I know, I know. The Disney Princess is a stereotype, makes little girls think there is nothing more to life than finding a prince charming of their own, goes against the things feminism usually stands for, etc. I feel like I’ve heard all the complaints about the Disney Princess that exist. I’m sure all the people who rant about the problems with the Disney Princesses are delighted that Disney has apparently decided to move from fairy tales to more boy-oriented stories. (Wait, girls can watch boy movies but boys can’t watch girl movies?) But I still like Disney Princesses. They’re not all that bad.

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EIFF Round-Up

The Film Festival is over – officially closed on Saturday night, but Sunday was “Best of the Fest” day with mostly repeat screenings of super-popular films (with a couple of other films that screened that morning).

So let’s go through all the films I saw and events that I attended in brief, shall we? And I’ll rate the films on a scale of 1-5, 5 being “I absolutely loved it; you should see it too!” and 1 being “…What was I thinking?”


Opening Gala: The Illusionist (2010 / UK, France)
The red carpet prior to The Illusionist I already blogged about in two parts. But I didn’t say anything much about the film itself. In short: I quite liked it. Definitely liked it better than director Sylvain Chomet’s previous feature, the award-winning Triplets of Belleville. (That one was interesting too, but I prefer The Illusionist.)

The Illusionist is about a washed-up old magician and a young girl who believes that his magic is real. (I’m particularly partial to the fat white rabbit the magician has – it’s an unsually snappy rabbit though; kind of behaves more like a grumpy cat at times, snapping at people and such. hahaha) The story begins in Paris and then shifts to Edinburgh, and the 2D rendering of Edinburgh in the 1950s is beautiful. Anyone who’s been in Edinburgh for longer than a day or two would probably recognise certain landmarks and places easily – Arthur’s Seat and the Salisbury Crags are very easily spotted, as is Princes Street.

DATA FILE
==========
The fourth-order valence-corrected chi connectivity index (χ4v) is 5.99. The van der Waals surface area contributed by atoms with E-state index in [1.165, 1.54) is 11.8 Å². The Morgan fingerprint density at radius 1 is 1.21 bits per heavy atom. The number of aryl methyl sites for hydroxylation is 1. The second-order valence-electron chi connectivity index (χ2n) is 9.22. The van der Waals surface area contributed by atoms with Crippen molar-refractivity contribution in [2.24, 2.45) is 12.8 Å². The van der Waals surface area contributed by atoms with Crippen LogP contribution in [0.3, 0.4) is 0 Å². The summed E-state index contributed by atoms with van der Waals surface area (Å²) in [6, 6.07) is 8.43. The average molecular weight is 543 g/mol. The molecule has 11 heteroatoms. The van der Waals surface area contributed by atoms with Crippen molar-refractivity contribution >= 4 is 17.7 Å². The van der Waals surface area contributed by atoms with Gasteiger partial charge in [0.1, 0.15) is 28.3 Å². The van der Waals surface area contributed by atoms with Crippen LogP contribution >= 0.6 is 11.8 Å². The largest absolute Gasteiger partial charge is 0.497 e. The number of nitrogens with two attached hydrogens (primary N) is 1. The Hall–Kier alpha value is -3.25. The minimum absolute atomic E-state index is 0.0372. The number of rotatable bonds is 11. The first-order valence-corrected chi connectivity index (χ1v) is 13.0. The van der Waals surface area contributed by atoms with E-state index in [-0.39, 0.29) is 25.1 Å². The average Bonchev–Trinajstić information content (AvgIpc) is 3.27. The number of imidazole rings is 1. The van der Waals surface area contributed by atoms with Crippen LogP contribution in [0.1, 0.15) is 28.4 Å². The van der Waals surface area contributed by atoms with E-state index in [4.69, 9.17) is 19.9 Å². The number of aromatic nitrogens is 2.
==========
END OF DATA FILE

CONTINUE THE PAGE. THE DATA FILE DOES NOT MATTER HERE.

The animation in it is quite delightful; I think I’ll always have a little soft spot for 2D animation. It’s fairly obvious to anyone familiar with animation that the vehicles and some other things (like a sweeping bird’s-eye view of Edinburgh near the end) are 3D-rendered-to-look-like-2D though. They don’t detract from the story or anything, but nitpickers like me are fond of noting random things like that. haha

My rating: 5/5


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EIFF Opening Gala – in brief

(If I could add a sub-header to this, I’d put “Star-gazing” or something like that there.)

“In brief” first because I’m not in the mood to edit and comment on more than 4 or 5 photos at the moment. This will probably be the more impressive post though, because…

I saw Captain Picard. I mean, I saw Sir Patrick Stewart!

And he was like, less than a metre away from where I was standing, watching the VIPs arrive and being a paparazzo.

Also also also, I saw Sir Sean Connery!!

We just about flipped out when this guy standing beside us called out to him and basically asked “Sir Sean” if he could have a photo with him. Connery nicely obliged and came over to take a picture (over the dividing railing) with this guy and thus we were tooootally within touching distance of him. I think we were just utterly star-struck, both thinking along the lines of, [We’re] THIS CLOSE to Sean Connery!